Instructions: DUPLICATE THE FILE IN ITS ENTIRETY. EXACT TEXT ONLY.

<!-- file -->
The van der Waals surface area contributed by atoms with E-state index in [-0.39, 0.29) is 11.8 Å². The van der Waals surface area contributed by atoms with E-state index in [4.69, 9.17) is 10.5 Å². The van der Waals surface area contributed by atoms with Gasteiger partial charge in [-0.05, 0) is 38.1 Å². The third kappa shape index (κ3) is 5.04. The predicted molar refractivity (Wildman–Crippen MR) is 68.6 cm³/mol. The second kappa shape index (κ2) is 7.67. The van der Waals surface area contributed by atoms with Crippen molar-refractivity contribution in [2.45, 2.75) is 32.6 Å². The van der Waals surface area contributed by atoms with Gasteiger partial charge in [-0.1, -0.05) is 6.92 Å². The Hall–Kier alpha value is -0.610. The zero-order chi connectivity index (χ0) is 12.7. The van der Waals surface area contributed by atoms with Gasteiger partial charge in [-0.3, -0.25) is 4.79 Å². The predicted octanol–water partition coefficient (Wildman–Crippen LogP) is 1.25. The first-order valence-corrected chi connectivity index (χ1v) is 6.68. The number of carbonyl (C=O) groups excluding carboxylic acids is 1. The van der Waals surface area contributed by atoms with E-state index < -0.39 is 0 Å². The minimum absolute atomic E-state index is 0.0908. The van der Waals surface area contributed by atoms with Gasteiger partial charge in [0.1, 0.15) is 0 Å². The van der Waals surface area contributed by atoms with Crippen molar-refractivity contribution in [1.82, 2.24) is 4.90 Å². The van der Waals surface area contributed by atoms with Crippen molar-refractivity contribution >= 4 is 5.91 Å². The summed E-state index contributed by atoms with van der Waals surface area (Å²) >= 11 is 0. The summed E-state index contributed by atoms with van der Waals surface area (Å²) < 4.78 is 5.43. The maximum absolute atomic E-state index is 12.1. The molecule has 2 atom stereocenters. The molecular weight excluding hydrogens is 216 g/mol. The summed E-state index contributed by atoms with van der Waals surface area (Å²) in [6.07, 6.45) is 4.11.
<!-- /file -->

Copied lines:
The van der Waals surface area contributed by atoms with E-state index in [-0.39, 0.29) is 11.8 Å². The van der Waals surface area contributed by atoms with E-state index in [4.69, 9.17) is 10.5 Å². The van der Waals surface area contributed by atoms with Gasteiger partial charge in [-0.05, 0) is 38.1 Å². The third kappa shape index (κ3) is 5.04. The predicted molar refractivity (Wildman–Crippen MR) is 68.6 cm³/mol. The second kappa shape index (κ2) is 7.67. The van der Waals surface area contributed by atoms with Crippen molar-refractivity contribution in [2.45, 2.75) is 32.6 Å². The van der Waals surface area contributed by atoms with Gasteiger partial charge in [-0.1, -0.05) is 6.92 Å². The Hall–Kier alpha value is -0.610. The zero-order chi connectivity index (χ0) is 12.7. The van der Waals surface area contributed by atoms with Gasteiger partial charge in [-0.3, -0.25) is 4.79 Å². The predicted octanol–water partition coefficient (Wildman–Crippen LogP) is 1.25. The first-order valence-corrected chi connectivity index (χ1v) is 6.68. The number of carbonyl (C=O) groups excluding carboxylic acids is 1. The van der Waals surface area contributed by atoms with E-state index < -0.39 is 0 Å². The minimum absolute atomic E-state index is 0.0908. The van der Waals surface area contributed by atoms with Gasteiger partial charge in [0.1, 0.15) is 0 Å². The van der Waals surface area contributed by atoms with Crippen molar-refractivity contribution in [1.82, 2.24) is 4.90 Å². The van der Waals surface area contributed by atoms with Crippen molar-refractivity contribution >= 4 is 5.91 Å². The summed E-state index contributed by atoms with van der Waals surface area (Å²) >= 11 is 0. The summed E-state index contributed by atoms with van der Waals surface area (Å²) < 4.78 is 5.43. The maximum absolute atomic E-state index is 12.1. The molecule has 2 atom stereocenters. The molecular weight excluding hydrogens is 216 g/mol. The summed E-state index contributed by atoms with van der Waals surface area (Å²) in [6.07, 6.45) is 4.11.